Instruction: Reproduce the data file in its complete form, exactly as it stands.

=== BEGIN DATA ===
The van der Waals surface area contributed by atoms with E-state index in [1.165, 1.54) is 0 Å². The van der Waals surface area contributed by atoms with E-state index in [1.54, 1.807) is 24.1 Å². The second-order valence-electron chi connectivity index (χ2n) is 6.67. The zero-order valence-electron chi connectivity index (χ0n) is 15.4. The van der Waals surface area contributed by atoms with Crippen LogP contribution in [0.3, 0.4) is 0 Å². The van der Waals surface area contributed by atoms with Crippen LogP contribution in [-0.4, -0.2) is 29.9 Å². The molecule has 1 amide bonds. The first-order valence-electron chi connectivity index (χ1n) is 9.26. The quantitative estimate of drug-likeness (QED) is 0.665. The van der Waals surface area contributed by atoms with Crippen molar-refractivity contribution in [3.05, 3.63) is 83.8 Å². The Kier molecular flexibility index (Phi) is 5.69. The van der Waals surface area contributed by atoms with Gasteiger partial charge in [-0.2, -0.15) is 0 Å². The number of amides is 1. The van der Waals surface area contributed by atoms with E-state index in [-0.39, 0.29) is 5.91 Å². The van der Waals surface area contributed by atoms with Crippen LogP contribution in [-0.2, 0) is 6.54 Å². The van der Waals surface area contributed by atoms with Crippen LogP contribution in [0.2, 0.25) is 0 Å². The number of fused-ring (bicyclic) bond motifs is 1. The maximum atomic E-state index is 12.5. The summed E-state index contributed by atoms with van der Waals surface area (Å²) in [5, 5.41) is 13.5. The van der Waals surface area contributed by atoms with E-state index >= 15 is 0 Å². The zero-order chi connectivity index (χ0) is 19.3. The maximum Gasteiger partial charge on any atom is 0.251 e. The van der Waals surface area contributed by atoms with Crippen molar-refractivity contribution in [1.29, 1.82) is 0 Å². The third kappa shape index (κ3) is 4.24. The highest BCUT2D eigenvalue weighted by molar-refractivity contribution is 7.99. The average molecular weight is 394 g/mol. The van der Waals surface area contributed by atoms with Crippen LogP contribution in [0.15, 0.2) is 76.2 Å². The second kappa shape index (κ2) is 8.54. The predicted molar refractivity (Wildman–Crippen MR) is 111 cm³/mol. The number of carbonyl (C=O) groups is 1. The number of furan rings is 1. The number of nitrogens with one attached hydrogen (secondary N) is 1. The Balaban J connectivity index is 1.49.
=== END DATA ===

The van der Waals surface area contributed by atoms with E-state index in [1.165, 1.54) is 0 Å². The van der Waals surface area contributed by atoms with E-state index in [1.54, 1.807) is 24.1 Å². The second-order valence-electron chi connectivity index (χ2n) is 6.67. The zero-order valence-electron chi connectivity index (χ0n) is 15.4. The van der Waals surface area contributed by atoms with Crippen LogP contribution in [0.3, 0.4) is 0 Å². The van der Waals surface area contributed by atoms with Crippen LogP contribution in [-0.4, -0.2) is 29.9 Å². The molecule has 1 amide bonds. The first-order valence-electron chi connectivity index (χ1n) is 9.26. The quantitative estimate of drug-likeness (QED) is 0.665. The van der Waals surface area contributed by atoms with Crippen molar-refractivity contribution in [3.05, 3.63) is 83.8 Å². The Kier molecular flexibility index (Phi) is 5.69. The van der Waals surface area contributed by atoms with Gasteiger partial charge in [-0.2, -0.15) is 0 Å². The number of amides is 1. The van der Waals surface area contributed by atoms with E-state index in [-0.39, 0.29) is 5.91 Å². The van der Waals surface area contributed by atoms with Crippen LogP contribution in [-0.2, 0) is 6.54 Å². The van der Waals surface area contributed by atoms with Crippen LogP contribution in [0.2, 0.25) is 0 Å². The number of fused-ring (bicyclic) bond motifs is 1. The maximum atomic E-state index is 12.5. The summed E-state index contributed by atoms with van der Waals surface area (Å²) in [5, 5.41) is 13.5. The van der Waals surface area contributed by atoms with E-state index >= 15 is 0 Å². The zero-order chi connectivity index (χ0) is 19.3. The maximum Gasteiger partial charge on any atom is 0.251 e. The van der Waals surface area contributed by atoms with Crippen molar-refractivity contribution in [1.29, 1.82) is 0 Å². The third kappa shape index (κ3) is 4.24. The highest BCUT2D eigenvalue weighted by molar-refractivity contribution is 7.99. The average molecular weight is 394 g/mol. The van der Waals surface area contributed by atoms with Crippen LogP contribution in [0.15, 0.2) is 76.2 Å². The second kappa shape index (κ2) is 8.54. The predicted molar refractivity (Wildman–Crippen MR) is 111 cm³/mol. The number of carbonyl (C=O) groups is 1. The number of furan rings is 1. The number of nitrogens with one attached hydrogen (secondary N) is 1. The Balaban J connectivity index is 1.49.